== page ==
Economists Often Solve Puzzles - But What About Murders?

milton friedman teaching economics murder mysteries book review

Jeremy Lott for AdamSmithWorks

"Because of Wheeler’s constant womanizing, Monte Vista turns out to be a target rich environment for suspects. The mystery that Spearman and Fuller have to untangle is this: Was the artist’s death truly a suicide, a crime of passion, or are deeper market forces at work?"
Protagonists of detective fiction are drawn from a long list of occupations: police, of course, but also private investigators, aristocrats, housewives, philosophers, priests, precocious children. Economists, however, have not been well represented among the gumshoe set. The Henry Spearman mystery series aims to remedy that market failure. The series is authored by “Marshall Javons,” a recognized pen name used by Kenneth Elzinga, a professor of economics at the University of Virginia, and the late economist William Breit. The authors chose the pen name as a nod to economists Alfred Marshall and William Stanley Jevons.
 
The Mystery of the Invisible Hand begins with a tease for what is to come – the anonymous outline of a murder by strangulation – and then with the Nobel Prize presentation in Sweden. Henry Spearman, a professor at Harvard in his early fifties, finally receives top honors for his contributions to the field of economics. That award brings him to the attention of Annelle Cubbage, a moneyed up trustee of Monte Vista University in San Antonio, Texas, who wants a Nobel laureate to help put the school on the map. She is persuaded to give that idea a trial run by bringing in a visiting Nobelist for one semester. Spearman and wife Pidge are in turn persuaded to trade the cold of a Cambridge, Massachusetts winter for a Lone Star lark.
 
“Many people...claim that one book brought them to an inflection point in their lives,” Spearman says in his first public lecture to students, faculty, and the public as a visiting Nobelist. “I have met people who claim it was for them the Bible.” For this economist, the literary inflection point was The Wealth of Nations. In fact, he could “scarcely sleep for excitement the night after I read Adam Smith for the first time,” because it seemed to have “brought the whole, vast, and seemingly chaotic universe of economic activity to an all-embracing order” with its metaphor of the invisible hand to describe the decentralized coordination of markets that make so many things possible.
 
Spearman thought Smith’s book had “a quality of the miraculous” and “of genius about it.” Because of The Wealth of Nations, Spearman realized that “economic theory might be equipped to decipher the deepest secrets of human behavior,” up to and including the who, what, and why of murder. Which is fortuitous, because one of his new neighbors, another project that Cubbage is deeply invested in, turns up dead. The death of artist-in-residence Tristan Wheeler appears at first blush to be a suicide, but SAPD Homicide Detective Cherry Fuller suspects foul play.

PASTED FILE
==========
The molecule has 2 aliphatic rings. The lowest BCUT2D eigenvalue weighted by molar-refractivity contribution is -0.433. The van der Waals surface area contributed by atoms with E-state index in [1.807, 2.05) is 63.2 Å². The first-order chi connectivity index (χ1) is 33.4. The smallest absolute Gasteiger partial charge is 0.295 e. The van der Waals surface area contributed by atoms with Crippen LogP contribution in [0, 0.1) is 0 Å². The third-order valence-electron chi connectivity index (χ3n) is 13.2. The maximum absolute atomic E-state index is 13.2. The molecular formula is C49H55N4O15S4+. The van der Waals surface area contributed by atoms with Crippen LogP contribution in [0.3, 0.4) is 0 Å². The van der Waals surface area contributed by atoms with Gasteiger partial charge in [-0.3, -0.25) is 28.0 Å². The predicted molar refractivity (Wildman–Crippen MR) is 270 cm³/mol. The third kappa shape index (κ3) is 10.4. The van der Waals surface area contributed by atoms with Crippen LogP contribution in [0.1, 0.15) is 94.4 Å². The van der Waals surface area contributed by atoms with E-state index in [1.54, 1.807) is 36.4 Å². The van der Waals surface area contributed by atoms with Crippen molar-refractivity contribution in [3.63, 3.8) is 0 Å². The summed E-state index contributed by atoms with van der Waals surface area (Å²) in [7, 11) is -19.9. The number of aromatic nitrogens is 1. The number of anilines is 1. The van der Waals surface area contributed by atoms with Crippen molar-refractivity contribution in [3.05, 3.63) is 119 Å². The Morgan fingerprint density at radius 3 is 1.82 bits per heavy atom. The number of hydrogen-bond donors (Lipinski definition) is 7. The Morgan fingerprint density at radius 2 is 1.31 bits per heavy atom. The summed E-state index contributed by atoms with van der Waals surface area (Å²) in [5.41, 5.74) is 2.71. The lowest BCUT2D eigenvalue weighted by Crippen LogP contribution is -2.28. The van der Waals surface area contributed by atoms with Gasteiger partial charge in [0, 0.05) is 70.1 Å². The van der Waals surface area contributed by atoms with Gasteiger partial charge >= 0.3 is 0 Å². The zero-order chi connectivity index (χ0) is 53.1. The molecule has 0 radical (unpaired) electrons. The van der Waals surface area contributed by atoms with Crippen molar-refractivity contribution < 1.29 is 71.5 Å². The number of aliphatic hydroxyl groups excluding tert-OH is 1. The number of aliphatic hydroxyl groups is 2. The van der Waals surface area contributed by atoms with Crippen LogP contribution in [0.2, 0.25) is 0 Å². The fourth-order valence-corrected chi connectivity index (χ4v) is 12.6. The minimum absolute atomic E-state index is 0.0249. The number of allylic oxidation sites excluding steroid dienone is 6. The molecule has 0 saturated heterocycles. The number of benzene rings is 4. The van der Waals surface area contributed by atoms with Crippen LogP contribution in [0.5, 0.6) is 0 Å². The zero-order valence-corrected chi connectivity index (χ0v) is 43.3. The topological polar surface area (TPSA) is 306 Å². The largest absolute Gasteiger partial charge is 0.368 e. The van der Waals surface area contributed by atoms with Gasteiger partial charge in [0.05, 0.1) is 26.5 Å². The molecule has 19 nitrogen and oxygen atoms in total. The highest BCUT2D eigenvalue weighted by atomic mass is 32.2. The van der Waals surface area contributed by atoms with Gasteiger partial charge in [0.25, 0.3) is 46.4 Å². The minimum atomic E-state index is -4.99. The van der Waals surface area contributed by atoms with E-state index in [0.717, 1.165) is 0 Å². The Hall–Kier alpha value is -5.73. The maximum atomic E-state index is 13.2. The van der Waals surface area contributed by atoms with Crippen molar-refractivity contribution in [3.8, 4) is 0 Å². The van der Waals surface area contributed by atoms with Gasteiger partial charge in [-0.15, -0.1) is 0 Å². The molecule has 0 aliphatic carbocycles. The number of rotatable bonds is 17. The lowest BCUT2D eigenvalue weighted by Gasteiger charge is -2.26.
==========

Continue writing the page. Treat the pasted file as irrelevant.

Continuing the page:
Because of Wheeler’s constant womanizing, Monte Vista turns out to be a target rich environment for suspects. The mystery that Spearman and Fuller have to untangle is this: Was the artist’s death truly a suicide, a crime of passion, or are deeper market forces at work? Spearman’s conjectures along the way are exactly the sort of counterintuitive proposals we have come to expect from economists. For instance, an economist once proposed installing spikes protruding from all steering wheels to cut down on tailgating as a way of illustrating how people respond to incentives. Of course people would give people more room to fellow motorists if the alternative was to end up like Dracula on a bad day.
 
Spearman never says anything quite that far over the top, but he does at one point recommend wearing a tie that costs a small fortune to a colleague worried about getting food on it. That way, the economist posits, he will be extra careful about how and what he eats. All told, The Mystery of the Invisible Hand is a decent whodunit with prose to match. Some might complain that the resolution is a little obvious, yet there are many red herrings for the reader to slip up on along the way to the big reveal.
 
Want to Read (or Listen to!) More?
Juliette Sellgren's The Great Antidote podcast with Kenneth Elzinga
Glory Liu's Inventing the Invisible Hand 
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